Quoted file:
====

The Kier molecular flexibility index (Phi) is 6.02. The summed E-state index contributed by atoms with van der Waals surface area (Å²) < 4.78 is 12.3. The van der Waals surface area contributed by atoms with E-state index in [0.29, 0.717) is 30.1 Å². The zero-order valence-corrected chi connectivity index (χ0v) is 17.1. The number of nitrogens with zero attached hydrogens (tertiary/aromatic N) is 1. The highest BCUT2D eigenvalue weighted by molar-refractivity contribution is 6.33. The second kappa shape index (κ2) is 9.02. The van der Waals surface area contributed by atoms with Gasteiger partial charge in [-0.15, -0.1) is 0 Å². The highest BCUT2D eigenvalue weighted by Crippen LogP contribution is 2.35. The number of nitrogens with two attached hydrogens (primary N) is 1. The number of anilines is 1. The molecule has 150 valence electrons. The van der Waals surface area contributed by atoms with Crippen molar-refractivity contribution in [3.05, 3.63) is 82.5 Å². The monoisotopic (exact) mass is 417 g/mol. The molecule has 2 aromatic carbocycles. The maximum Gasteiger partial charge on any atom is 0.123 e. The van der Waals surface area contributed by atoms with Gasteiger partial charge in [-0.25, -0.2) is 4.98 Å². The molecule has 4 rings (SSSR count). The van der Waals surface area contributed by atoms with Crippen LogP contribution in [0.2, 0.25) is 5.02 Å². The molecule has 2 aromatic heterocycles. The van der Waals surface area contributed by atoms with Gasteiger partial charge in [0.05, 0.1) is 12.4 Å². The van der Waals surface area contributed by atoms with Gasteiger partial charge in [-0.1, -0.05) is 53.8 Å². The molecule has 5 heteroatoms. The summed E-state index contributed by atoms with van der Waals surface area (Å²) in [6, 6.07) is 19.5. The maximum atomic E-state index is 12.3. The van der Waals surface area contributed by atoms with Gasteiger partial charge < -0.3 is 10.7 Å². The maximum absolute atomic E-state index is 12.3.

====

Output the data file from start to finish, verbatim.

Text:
The Kier molecular flexibility index (Phi) is 6.02. The summed E-state index contributed by atoms with van der Waals surface area (Å²) < 4.78 is 12.3. The van der Waals surface area contributed by atoms with E-state index in [0.29, 0.717) is 30.1 Å². The zero-order valence-corrected chi connectivity index (χ0v) is 17.1. The number of nitrogens with zero attached hydrogens (tertiary/aromatic N) is 1. The highest BCUT2D eigenvalue weighted by molar-refractivity contribution is 6.33. The second kappa shape index (κ2) is 9.02. The van der Waals surface area contributed by atoms with Gasteiger partial charge in [-0.15, -0.1) is 0 Å². The highest BCUT2D eigenvalue weighted by Crippen LogP contribution is 2.35. The number of nitrogens with two attached hydrogens (primary N) is 1. The number of anilines is 1. The molecule has 150 valence electrons. The van der Waals surface area contributed by atoms with Crippen molar-refractivity contribution in [3.05, 3.63) is 82.5 Å². The monoisotopic (exact) mass is 417 g/mol. The molecule has 2 aromatic carbocycles. The maximum Gasteiger partial charge on any atom is 0.123 e. The van der Waals surface area contributed by atoms with Gasteiger partial charge in [-0.25, -0.2) is 4.98 Å². The molecule has 4 rings (SSSR count). The van der Waals surface area contributed by atoms with Crippen LogP contribution in [0.2, 0.25) is 5.02 Å². The molecule has 2 aromatic heterocycles. The van der Waals surface area contributed by atoms with Gasteiger partial charge in [0.05, 0.1) is 12.4 Å². The van der Waals surface area contributed by atoms with Gasteiger partial charge in [-0.1, -0.05) is 53.8 Å². The molecule has 5 heteroatoms. The summed E-state index contributed by atoms with van der Waals surface area (Å²) in [6, 6.07) is 19.5. The maximum atomic E-state index is 12.3. The van der Waals surface area contributed by atoms with Gasteiger partial charge < -0.3 is 10.7 Å². The maximum absolute atomic E-state index is 12.3.